People-Friendly Homes

Birthday cards would have us believe that by age 60 or 65 we can’t see, hear, remember anything, or touch our knees (let alone our toes) without creaking. Tepid, ageist jokes about walkers and wheelchairs are plentiful. I received many of these “greetings” when I turned 65 last year.

Just two weeks after my birthday, I fell and shattered my right arm, sprained my left arm, and herniated four disks in my neck, requiring spine surgery and fusion. Nearly immobilized from the waist up, I spent four months in a neck brace. Common household items were too awkward to grasp with my swollen hands, too difficult to rotate with my splinted arm, or too heavy to lift safely after spine surgery. There were things I could not do alone. My home of 30 years was not supporting me very well. Luckily, I have wonderful friends and family who helped.

I recovered. And now I’d like to make my home more adaptable to whatever else might happen as I age. With unlimited money, I could design and pay for a fully accessible “smart home” remodel. I’d be ready for anything. Except I don’t have unlimited money. So I consulted experts: architects, contractors, realtors, AARP, and an occupational therapist.

Tom Minty, a certified seniors real estate specialist with John L. Scott Real Estate and longtime Northwest Universal Design Council member, told me the top three considerations for safety and functionality:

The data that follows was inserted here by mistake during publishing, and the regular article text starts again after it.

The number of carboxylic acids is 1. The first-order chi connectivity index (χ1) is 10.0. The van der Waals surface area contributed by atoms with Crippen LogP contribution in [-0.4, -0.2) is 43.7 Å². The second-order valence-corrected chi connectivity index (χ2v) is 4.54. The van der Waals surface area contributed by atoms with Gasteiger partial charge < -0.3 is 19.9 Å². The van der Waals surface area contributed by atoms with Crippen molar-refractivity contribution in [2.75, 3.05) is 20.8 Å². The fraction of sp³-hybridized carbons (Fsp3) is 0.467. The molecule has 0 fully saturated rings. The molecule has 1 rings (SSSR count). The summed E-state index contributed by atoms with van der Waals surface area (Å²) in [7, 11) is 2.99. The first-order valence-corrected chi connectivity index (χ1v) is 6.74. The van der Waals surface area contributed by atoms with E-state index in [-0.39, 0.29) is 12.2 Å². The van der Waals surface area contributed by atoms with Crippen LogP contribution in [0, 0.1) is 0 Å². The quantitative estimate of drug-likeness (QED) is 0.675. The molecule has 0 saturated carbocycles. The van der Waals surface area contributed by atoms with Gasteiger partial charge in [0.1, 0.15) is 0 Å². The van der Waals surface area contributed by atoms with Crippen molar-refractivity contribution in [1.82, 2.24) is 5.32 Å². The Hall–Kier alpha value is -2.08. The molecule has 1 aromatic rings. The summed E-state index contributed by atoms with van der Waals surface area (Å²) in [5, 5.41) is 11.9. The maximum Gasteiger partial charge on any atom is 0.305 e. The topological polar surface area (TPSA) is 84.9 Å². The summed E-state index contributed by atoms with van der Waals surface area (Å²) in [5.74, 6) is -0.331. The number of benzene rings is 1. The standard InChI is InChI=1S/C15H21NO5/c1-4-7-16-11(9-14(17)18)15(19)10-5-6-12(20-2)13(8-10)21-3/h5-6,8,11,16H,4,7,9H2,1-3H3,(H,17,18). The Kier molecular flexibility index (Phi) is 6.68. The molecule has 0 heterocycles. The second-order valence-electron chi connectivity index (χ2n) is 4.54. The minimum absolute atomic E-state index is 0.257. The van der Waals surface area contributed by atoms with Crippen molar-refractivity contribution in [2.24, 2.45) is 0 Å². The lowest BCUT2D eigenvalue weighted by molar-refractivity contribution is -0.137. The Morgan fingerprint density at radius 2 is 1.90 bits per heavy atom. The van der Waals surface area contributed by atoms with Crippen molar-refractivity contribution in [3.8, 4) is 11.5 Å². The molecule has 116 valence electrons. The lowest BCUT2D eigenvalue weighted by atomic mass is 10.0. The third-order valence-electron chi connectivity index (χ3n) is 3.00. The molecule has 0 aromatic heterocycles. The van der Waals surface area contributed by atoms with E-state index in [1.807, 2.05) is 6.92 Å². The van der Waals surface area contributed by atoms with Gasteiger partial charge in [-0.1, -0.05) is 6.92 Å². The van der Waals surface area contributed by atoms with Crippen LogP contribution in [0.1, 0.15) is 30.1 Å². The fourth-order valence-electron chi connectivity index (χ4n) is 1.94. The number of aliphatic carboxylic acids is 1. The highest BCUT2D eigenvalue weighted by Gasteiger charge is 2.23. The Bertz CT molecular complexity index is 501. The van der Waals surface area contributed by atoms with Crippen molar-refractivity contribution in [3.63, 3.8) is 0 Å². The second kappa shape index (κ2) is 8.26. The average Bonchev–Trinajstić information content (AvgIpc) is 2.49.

• At least one level entry.
  • Bedroom, kitchen, and full bath on the main floor.
  • The bath should have an adequate turning radius for a walker/wheelchair and a no-threshold shower.

Barry Long, the first disabled Americans with Disabilities Act real estate specialist in Washington State, says one of his goals is to help people stay in their current homes because it can be more cost effective to remodel rather than move. Long, an aging-in-place specialist with Sotheby’s International Realty, confirmed that there can be a stigma to listing a home for sale as “fully accessible.” In fact, there isn’t even an easy, consistent way to list the accessible features of a home on the Multiple Listing Service. Minty and Long are working to change that and are committed to educating brokers and consumers.